The OK recently received a request from one of our certified companies in Switzerland – a manufacturer of muesli bars – to approve freeze-dried raspberry pieces for one of their products. The manufacturer of the raspberry pieces, located in Poland, did not have a valid kosher certificate, so the muesli bar company asked us to conduct an inspection to determine whether the raspberry pieces could be approved.

In his inspection report, the visiting rabbi noted a couple of concerns. “The products are not checked for tolaim [insect infestation] – not even a cursory inspection during the production process.” He added as a sidenote: “I’ve seen more immaculate facilities in Poland.”

After reviewing the report, the OK Executive Kashrus Vaad determined that several samples of the raspberry pieces needed to be inspected for tolaim. The consumption of even a single insect is forbidden by the Torah, and bug-prone products require close scrutiny. The manufacturer duly shipped several samples to OK Headquarters, where they were checked by our in-house tolaim experts. The results were worse than we anticipated; all of the samples were found to be infested with thrips – tiny winged insects, about 1mm in length. The moisture content of the product (which can be a mitigating factor when evaluating tolaim issues) was less than 5%.

The OK Tolaim Committee convened and sought the advice of our Posek, a world-renowned expert on the topic. The Rav concluded: “After seeing the pictures of the insects it’s very evident that the process is not doing anything to eliminate or disintegrate the bugs…. I would be very hesitant to certify bug prone products.”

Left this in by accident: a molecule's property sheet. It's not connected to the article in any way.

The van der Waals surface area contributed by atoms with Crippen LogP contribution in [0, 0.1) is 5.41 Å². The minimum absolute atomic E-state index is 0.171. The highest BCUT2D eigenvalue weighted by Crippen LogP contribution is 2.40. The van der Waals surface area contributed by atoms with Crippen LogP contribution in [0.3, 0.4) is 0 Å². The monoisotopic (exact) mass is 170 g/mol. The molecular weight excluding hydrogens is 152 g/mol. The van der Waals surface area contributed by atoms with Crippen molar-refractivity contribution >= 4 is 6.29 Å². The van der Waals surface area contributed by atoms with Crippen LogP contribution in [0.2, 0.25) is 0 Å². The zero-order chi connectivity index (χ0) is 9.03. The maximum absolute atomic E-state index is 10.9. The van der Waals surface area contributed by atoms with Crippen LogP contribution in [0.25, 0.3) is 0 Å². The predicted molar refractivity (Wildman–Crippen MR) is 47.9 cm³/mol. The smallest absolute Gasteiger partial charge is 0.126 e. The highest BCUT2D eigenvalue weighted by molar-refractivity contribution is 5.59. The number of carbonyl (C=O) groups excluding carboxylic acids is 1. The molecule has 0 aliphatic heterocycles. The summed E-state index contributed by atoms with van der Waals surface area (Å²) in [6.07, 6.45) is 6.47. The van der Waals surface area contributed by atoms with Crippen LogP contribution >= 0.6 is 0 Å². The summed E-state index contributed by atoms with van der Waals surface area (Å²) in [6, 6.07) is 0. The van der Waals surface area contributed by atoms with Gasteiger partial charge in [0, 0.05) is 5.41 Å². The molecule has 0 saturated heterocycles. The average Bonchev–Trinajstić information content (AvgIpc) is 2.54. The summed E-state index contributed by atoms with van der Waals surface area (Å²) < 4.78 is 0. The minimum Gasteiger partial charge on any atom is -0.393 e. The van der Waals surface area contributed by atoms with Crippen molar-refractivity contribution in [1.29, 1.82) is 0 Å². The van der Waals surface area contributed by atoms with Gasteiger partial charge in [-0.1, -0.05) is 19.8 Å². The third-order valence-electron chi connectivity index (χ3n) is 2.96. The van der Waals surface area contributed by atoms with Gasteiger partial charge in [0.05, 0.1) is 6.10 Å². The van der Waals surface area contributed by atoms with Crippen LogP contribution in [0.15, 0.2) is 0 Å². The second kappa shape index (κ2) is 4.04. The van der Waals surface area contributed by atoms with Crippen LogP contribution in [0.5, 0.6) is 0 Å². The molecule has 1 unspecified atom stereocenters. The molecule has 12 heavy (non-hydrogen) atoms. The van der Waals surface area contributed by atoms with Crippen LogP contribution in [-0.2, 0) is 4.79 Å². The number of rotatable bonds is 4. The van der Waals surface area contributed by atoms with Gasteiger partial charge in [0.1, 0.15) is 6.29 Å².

We carried the news to our Swiss company, expecting them to react with dismay. But they were grateful for being made aware of the issue. “We will not be sourcing any raw materials from [this supplier].”

Kashrus and quality do not always go hand in hand. But in this particular case, we ended up doing our certified company a great service by identifying what for them was a quality issue, which may well have carried highly unsavory consequences for their brand.

The Torah tells us that when Moshe Rabbeinu sent spies to the land of Canaan, they were intimidated by its inhabitants: “In our eyes, we seemed like grasshoppers, and so we were in their eyes (Bamidbar 13:33)”. If the spies’ point was to illustrate how small they felt, why did they use grasshoppers as an example and not ants? The Kli Yakar provides a unique interpretation: When viewed from a distance they indeed looked (and felt) like ants, but upon closer inspection they appeared as grasshoppers.

The whole issue of tolaim might seem insignificant at first glance – a mild inconvenience to be swatted away. But it is bigger and more complex upon close examination. The OK is fortunate to have a committee of rabbis who specialize in this enigmatic field. More broadly, this episode is a reminder for all involved in kashrus that our work is never small or insignificant in the eyes of the companies and consumers who rely on us.